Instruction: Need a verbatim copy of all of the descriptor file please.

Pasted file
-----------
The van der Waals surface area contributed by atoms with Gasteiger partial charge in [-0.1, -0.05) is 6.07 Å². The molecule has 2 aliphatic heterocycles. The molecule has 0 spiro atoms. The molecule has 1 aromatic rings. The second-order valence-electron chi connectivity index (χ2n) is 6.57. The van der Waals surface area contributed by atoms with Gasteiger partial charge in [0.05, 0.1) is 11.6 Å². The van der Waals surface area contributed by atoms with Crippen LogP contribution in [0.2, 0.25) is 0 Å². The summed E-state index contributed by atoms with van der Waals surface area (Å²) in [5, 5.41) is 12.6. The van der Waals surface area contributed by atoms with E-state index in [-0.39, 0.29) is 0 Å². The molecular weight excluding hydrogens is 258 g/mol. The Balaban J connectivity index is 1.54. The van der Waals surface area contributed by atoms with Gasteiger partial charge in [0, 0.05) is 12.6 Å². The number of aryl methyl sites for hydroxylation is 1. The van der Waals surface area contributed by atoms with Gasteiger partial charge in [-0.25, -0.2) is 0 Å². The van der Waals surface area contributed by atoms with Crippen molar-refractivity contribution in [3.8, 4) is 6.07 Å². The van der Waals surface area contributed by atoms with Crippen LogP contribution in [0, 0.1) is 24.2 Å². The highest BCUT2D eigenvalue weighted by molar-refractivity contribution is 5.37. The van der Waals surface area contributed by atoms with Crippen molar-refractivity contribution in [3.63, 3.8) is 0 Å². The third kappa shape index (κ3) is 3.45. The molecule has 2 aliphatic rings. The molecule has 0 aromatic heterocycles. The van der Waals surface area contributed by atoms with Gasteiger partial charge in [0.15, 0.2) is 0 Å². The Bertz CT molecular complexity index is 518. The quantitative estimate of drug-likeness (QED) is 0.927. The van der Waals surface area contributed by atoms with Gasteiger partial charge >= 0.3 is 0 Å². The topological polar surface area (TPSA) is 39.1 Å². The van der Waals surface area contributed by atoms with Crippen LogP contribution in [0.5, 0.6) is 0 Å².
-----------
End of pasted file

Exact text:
The van der Waals surface area contributed by atoms with Gasteiger partial charge in [-0.1, -0.05) is 6.07 Å². The molecule has 2 aliphatic heterocycles. The molecule has 0 spiro atoms. The molecule has 1 aromatic rings. The second-order valence-electron chi connectivity index (χ2n) is 6.57. The van der Waals surface area contributed by atoms with Gasteiger partial charge in [0.05, 0.1) is 11.6 Å². The van der Waals surface area contributed by atoms with Crippen LogP contribution in [0.2, 0.25) is 0 Å². The summed E-state index contributed by atoms with van der Waals surface area (Å²) in [5, 5.41) is 12.6. The van der Waals surface area contributed by atoms with E-state index in [-0.39, 0.29) is 0 Å². The molecular weight excluding hydrogens is 258 g/mol. The Balaban J connectivity index is 1.54. The van der Waals surface area contributed by atoms with Gasteiger partial charge in [0, 0.05) is 12.6 Å². The number of aryl methyl sites for hydroxylation is 1. The van der Waals surface area contributed by atoms with Gasteiger partial charge in [-0.25, -0.2) is 0 Å². The van der Waals surface area contributed by atoms with Crippen molar-refractivity contribution in [3.8, 4) is 6.07 Å². The van der Waals surface area contributed by atoms with Crippen LogP contribution in [0, 0.1) is 24.2 Å². The highest BCUT2D eigenvalue weighted by molar-refractivity contribution is 5.37. The van der Waals surface area contributed by atoms with Crippen molar-refractivity contribution in [3.63, 3.8) is 0 Å². The third kappa shape index (κ3) is 3.45. The molecule has 2 aliphatic rings. The molecule has 0 aromatic heterocycles. The van der Waals surface area contributed by atoms with Gasteiger partial charge in [0.15, 0.2) is 0 Å². The Bertz CT molecular complexity index is 518. The quantitative estimate of drug-likeness (QED) is 0.927. The van der Waals surface area contributed by atoms with Gasteiger partial charge >= 0.3 is 0 Å². The topological polar surface area (TPSA) is 39.1 Å². The van der Waals surface area contributed by atoms with Crippen LogP contribution in [0.5, 0.6) is 0 Å².